The World Bank has approved a grant of about $40 million in social protection to provide income security for poor and vulnerable South Sudanese amid the COVID-19 outbreak.
The UNHCR, the UN Refugee Agency, warned of a looming humanitarian crisis in South Sudan.
The World Bank said the funds would be dispatched through cash transfers to some 430,000 people in 10 counties across South Sudan.
“I am very pleased that South Sudan is receiving additional funding.
“This will not only improve food security for thousands of people, but it will also increase their resilience to economic and climate-related crises or shocks,’’ South Sudan’s Agriculture Minister Josephine Joseph Lagu said.
South Sudan reported its first coronavirus case on April 5, and the number of confirmed cases has since risen to 35.
Preventive measures such as partial lockdown of the country are already taken.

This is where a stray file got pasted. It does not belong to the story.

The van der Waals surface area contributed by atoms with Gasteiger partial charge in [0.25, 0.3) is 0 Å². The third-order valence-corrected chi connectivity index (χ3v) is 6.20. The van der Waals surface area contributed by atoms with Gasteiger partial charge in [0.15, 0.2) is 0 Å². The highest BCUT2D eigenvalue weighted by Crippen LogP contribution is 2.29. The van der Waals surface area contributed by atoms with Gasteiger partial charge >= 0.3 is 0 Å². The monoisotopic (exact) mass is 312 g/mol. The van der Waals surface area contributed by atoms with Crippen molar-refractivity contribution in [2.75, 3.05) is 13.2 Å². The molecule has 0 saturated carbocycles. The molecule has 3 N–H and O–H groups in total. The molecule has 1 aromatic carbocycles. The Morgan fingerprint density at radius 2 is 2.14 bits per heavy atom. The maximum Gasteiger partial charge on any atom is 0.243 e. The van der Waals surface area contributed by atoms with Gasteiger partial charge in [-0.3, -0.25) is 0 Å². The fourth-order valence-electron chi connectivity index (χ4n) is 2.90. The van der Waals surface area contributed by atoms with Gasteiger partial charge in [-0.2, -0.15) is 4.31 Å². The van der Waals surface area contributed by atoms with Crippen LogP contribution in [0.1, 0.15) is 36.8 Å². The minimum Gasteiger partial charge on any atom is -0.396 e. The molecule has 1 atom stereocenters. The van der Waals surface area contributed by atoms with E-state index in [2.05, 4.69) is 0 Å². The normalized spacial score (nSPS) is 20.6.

The UNHCR said many of South Sudan’s health facilities have been damaged or destroyed during years of conflict.
The agency noted that those remaining are lacking in sufficient medicines, qualified health professionals and medical equipment.
The UNHCR assistant high commissioner for operations, Raouf Mazou, said in a statement that years of violence have severely damaged South Sudan’s health services.
“After last year’s floods and the recent locust swarm, people are struggling.
“Together with the threat of COVID-19, this is a perfect storm that may lead to potentially terrible consequences for millions of people living in already precarious situations, if the virus rapidly spreads,” Mazou added.
The UN agency said years of conflict and a number of recent natural disasters have left many internally displaced people, refugees and host communities throughout the country struggling to meet their basic needs and now particularly vulnerable to the threat of COVID-19.